Middle of the Pack

Travis Etienne

Travis Etienne appears confused that there is nobody trying to tackle him

Justin Hebert from Oregon (+2000), Travis Etienne from Clemson (+3000) and Sam Ehlinger from Texas (+1500) pique my interest in the middle.

Herbert is the most professional quarterback at the college level in my opinion. He wields unbelievable arm strength, moves with great spatial awareness in the pocket, and is simply the most fundamental passer in the country. That does not mean he is the best! But I like him as a Heisman option because of 1.) His team is probably going to win a lot of games. Oregon plays in the Pac-12, which is a more disgusting heap of garbage than the one right outside my house that hasn’t been collected in two weeks and is raided daily by homeless heroin addicts; and 2.) He’ll rake up big yardage outings and catapult himself into the NFL Draft’s no. 1 pick conversation.

Travis Etienne is Clemson’s most talented skill player. He is an absolute beast of a running back and his odds would be cut in half if he played for any other school, but he’s a Tiger, which means he’s stuck underneath Trevor Lawrence on the stardom totem poll. I like him at 30/1 though because talent is talent. If he’s the best player in the country, he’ll get the carries. Dabo Swinney ain’t about to succumb to Heisman narrative feeding, so he won’t force Lawrence to throw the ball a million times per game. The ball is touching Etienne’s hands at least 15-20 times and probably more based on how explosive he is as a runner. On one of the nation’s top two teams, I’ll take a flier on the dynamic Clemson back.

Sam Ehlinger is a really good quarterback–but not Heisman material. I threw this on here because, for some ungodly reason, college football media gives Texas Football the Lewinsky treatment. “Texas is BACK” every single year apparently and annually accompanied by a loss to Maryland. Gimme a break! This is a program that’s consistently underperformed and has won fewer games than Kentucky over the past three seasons. That’s right, MY KENTUCKY WILDCATS have a better football program than Texas (for now lol). Since Texas might finally have a smart coach and strong roster, media love is heading off the rails (I’m just the messenger). Ehlinger can be the vehicle for national Texas lore while he and the team have a great season.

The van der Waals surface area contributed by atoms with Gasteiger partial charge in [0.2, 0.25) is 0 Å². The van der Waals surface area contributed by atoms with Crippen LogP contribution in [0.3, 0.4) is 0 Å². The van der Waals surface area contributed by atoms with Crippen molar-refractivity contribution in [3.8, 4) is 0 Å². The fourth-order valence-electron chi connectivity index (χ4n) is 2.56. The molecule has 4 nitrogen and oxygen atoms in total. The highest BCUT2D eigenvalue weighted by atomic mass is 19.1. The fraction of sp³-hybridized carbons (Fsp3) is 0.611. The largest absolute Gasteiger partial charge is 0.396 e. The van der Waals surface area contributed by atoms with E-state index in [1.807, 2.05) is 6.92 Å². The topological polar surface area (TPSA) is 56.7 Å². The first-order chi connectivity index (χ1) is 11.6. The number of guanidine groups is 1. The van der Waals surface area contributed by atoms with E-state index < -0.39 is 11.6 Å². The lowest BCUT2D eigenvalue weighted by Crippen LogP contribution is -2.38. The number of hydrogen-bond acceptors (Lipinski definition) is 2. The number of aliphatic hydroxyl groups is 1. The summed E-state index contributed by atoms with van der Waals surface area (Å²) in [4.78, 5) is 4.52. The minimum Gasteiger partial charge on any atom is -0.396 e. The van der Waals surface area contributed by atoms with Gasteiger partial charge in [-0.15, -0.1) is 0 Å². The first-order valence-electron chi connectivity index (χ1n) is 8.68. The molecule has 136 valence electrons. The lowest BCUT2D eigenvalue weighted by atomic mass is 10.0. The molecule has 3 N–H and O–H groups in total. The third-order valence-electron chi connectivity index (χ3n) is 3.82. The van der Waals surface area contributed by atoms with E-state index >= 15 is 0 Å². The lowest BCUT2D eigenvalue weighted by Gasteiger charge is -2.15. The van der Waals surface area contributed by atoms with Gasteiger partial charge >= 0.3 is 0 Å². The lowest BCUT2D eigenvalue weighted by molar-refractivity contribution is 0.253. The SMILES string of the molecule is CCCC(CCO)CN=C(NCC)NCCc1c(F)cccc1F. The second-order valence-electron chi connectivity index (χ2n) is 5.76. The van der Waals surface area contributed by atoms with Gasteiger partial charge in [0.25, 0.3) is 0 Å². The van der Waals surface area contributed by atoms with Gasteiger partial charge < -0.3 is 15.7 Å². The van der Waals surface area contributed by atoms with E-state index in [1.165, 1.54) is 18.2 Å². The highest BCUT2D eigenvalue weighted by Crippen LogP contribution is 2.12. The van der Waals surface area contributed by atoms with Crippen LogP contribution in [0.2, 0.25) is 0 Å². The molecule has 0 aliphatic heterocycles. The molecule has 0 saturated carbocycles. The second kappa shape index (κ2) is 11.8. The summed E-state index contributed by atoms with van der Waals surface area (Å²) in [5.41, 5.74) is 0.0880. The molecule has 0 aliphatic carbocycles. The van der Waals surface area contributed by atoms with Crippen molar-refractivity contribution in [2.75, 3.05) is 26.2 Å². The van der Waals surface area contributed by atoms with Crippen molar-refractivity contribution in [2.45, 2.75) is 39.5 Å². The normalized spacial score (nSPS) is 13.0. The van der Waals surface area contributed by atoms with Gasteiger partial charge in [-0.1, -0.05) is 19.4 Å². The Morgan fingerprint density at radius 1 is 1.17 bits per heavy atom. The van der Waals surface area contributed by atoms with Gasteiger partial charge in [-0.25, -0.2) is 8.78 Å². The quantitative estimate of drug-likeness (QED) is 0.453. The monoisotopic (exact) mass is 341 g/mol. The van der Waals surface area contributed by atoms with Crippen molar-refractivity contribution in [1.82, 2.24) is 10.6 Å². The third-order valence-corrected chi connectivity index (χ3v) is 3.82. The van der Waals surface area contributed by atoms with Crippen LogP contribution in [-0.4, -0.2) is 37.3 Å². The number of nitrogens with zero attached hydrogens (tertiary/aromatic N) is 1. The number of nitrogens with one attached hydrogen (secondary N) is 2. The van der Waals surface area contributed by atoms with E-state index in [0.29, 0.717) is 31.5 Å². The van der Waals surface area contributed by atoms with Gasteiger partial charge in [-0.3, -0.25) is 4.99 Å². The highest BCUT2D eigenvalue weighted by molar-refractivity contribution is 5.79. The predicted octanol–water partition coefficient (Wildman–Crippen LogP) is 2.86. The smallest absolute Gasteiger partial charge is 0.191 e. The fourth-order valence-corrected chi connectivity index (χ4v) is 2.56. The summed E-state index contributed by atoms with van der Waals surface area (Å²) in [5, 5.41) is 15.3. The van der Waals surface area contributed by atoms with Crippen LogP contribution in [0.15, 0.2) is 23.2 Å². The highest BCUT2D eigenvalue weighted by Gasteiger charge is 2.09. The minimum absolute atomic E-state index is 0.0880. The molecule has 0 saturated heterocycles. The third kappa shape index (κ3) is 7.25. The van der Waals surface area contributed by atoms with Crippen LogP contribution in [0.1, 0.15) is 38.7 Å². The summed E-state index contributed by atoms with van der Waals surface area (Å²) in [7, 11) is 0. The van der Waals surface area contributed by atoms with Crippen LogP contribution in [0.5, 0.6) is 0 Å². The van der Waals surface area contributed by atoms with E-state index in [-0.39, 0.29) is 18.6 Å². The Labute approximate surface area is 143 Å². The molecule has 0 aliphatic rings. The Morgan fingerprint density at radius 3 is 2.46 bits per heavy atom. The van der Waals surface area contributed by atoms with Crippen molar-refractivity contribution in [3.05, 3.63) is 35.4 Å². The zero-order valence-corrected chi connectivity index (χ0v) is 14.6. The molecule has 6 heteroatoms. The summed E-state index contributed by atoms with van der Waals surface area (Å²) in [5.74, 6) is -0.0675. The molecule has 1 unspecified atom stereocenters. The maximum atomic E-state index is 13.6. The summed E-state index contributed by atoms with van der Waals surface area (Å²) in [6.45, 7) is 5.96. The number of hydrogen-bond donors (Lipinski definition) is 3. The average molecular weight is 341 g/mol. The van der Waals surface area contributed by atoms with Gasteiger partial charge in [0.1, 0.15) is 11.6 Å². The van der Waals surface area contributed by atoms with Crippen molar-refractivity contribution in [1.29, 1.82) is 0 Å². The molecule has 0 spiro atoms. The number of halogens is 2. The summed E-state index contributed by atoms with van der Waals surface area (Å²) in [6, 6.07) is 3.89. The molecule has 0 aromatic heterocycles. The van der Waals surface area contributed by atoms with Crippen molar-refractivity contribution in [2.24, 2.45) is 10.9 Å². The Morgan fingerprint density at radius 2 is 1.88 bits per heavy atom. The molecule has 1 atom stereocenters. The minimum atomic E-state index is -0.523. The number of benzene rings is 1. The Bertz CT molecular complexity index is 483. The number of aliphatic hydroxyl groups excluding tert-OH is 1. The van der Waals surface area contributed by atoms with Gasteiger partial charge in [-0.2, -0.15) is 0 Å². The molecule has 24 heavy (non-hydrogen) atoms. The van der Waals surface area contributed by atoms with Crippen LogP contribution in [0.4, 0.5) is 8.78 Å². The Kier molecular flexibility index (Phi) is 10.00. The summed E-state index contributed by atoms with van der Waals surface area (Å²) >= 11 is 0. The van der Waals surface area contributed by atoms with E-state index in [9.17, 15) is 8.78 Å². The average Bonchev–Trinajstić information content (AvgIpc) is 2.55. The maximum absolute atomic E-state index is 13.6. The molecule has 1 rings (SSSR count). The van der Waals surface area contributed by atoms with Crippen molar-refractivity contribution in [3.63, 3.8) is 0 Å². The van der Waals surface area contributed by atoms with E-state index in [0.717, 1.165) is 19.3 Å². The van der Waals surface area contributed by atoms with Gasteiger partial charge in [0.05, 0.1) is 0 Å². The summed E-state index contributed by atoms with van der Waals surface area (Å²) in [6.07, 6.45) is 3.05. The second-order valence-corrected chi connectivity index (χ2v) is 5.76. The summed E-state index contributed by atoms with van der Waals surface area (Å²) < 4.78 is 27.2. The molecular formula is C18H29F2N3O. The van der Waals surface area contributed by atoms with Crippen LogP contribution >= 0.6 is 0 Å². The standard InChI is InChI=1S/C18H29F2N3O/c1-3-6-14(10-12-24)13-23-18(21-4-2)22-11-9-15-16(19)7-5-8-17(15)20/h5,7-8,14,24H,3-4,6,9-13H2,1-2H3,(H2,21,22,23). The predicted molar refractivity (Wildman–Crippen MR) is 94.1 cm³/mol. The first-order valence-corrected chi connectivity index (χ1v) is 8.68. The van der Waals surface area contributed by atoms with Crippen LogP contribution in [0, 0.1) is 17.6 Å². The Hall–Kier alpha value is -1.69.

Long Shots

Rondale Moore from Purdue (+5000) and Lynn Bowden from Kentucky (not listed) are my homerun swings, and they’re two dudes that can produce homerun plays at a moments’ notice.

I wrote this about Rondale Moore a few months ago:

In high school, I ran track. Our bitter cross-town rival Trinity High School had one runner who was demonically fast with a powerful body despit standing just five-foot-seven. He graduated the same year as me and was the most incredible sprinter I’d witnessed in person (until I saw Sydney McLaughlin at Kentucky). Possessing elite lower body speed and tremendous muscle tone, he rumbled through the 100-meter dash in seconds with a calm face and tsunami leg cycle. It was extraordinary. This kid looked like he wasn’t breaking a sweat yet he ran significantly faster than I ever would. His upper body didn’t flinch when he ran. I was always fascinated by him. By the way, he was also an All-State football player and played for Purdue as a true freshman this past season. His name is Rondale Moore.

Rondale is still the most incredible male sprinter I’ve seen in person and probably submitted the most athletically impressive football performance I’ve seen at Kentucky’s Commonwealth Stadium when he torched my school for about 10,000 yards. Moore is a 181-pound greasy fast Louisvillian tank on the football field–Mick agrees. As a slot receiver, he’s Samuel L. Jackson in Pulp Fiction: bombastic and constantly demanding your attention. If Purdue breaks through in Jeff Brohm’s third season, expect it to be on the back of a Rondale Moore Heisman campaign–one that Desmond Howard is buying into.

Lynn Bowden, on the other hand, is the most elusive open-field runner in the country. He is the football reincarnation of bar soap in the bathtub. You can keep hold of him. Every time you think you have Lynn all wrapped up, he bursts through the tiniest possible hole or spins into open space or cuts back the other direction with a quickness you can’t comprehend. He looks so smooth despite being a one-man lightning bolt on the football field. If Kentucky procures another nationally relevant season, expect Bowden to orchestrate a mind-boggling season from both on film and statistically.